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MariaDB uses SPAC to begin NYSE trading in a tough market for public offerings

Tech IPOs down 85 percent on last year, research finds

Analysis MariaDB has celebrated going public a few weeks before the end of a year which has seen a dramatic shift in the fortunes of tech companies raising money on the world's stock exchanges.

Earlier this week the database company, which has built cloud services on a fork of MySQL, announced the start of trading of its shares on the New York Stock Exchange. It reached the flotation via the special purpose acquisition company (SPAC) Angel Pond Holdings. With the move comes $104 million in funding and $18 million through private investment in public equity.

The investment comes on the back of a difficult year for those hoping to raise cash by going public. Global consultancy EY just released its quarterly IPO data report showing in 2022 the number of US tech IPOs dropped 85 percent – from 128 to 19 – while their total valuation dropped 97 percent – from $69.4 billion to $1.6 billion compared to 2021.

MariaDB CEO Michael Howard told The Register it was hard to see many database companies using stock exchanges as a funding model in the immediate future. "With the market conditions, it's going to be damn hard for startups that don't have a business model and market fit to suddenly go into the database market, which is high intensive capital requirements," he said.

He said he had not planned to launch an IPO this year, but the approach by Angel Pond represented "something very special" in terms of the people it brought and the opportunities it could create.

Angel Pond was started by CEO and chairman Ted Wang, the founder of Puissance Capital Management and a former partner at Goldman Sachs, and Simon Xie, co-founder of Alibaba Group.

It was the combination of experience with financial services and the Asian market which appealed to MariaDB, together with the guidance of the process.

"For IPO in and of itself, it gave us an efficient and knowledgeable means to go public. Without having these people surrounding you, you're kind of a babe in the woods," Howard said.

MariaDB ended its financial 2022 with more than $50 million in annual recurring revenue from 600 customers in over 60 countries.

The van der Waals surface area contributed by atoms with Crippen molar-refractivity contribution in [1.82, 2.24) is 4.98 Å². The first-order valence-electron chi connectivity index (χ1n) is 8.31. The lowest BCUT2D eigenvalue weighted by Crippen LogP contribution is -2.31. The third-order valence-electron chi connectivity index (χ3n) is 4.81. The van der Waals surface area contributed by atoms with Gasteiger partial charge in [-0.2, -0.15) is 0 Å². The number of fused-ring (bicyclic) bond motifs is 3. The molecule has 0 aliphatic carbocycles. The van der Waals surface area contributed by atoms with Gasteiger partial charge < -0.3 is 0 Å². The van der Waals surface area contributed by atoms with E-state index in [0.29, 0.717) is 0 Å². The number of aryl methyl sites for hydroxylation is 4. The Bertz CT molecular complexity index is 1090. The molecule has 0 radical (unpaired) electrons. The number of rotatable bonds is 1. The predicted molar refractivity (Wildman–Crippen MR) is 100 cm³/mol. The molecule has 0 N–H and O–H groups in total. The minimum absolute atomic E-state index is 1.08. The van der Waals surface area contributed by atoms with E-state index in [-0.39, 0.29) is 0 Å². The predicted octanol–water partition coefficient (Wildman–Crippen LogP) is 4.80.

But details on profitability would have to wait until it reported results to the market, Howard said.

"When you do become a public company, you do tend to you have to come up with a plan to become very cost efficient. Over time, we will reach really good earnings-before-tax results," he said.

The market for data analytics and databases has seen some spectacular valuations and IPOs in recent years, not least of which was Snowflake, the cloud data warehouse and platform, which peaked at $120 billion in late 2020, making it worth more than IBM on paper.

But not everyone made the gold rush. Data lake and machine learning specialist Databricks was set to be "IPO-ready" in 2021, CEO Ali Ghodsi said at the time.

Illustration of a generic database

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In November, he told The Register there were no plans to go ahead. "The markets are shut down, largely. We're not super eager to jump out right now. But we will be a public company, at some point, and we are operating with the internal maturity and rigor of public companies."

Databricks did, however, take a $1 billion investment round in February 2021, with AWS, Microsoft, Google, Andreessen Horowitz (Netscape founder Marc Andreessen's VC firm), and Salesforce Ventures chipping in. For one, it is unlikely to be running short any time soon. ®

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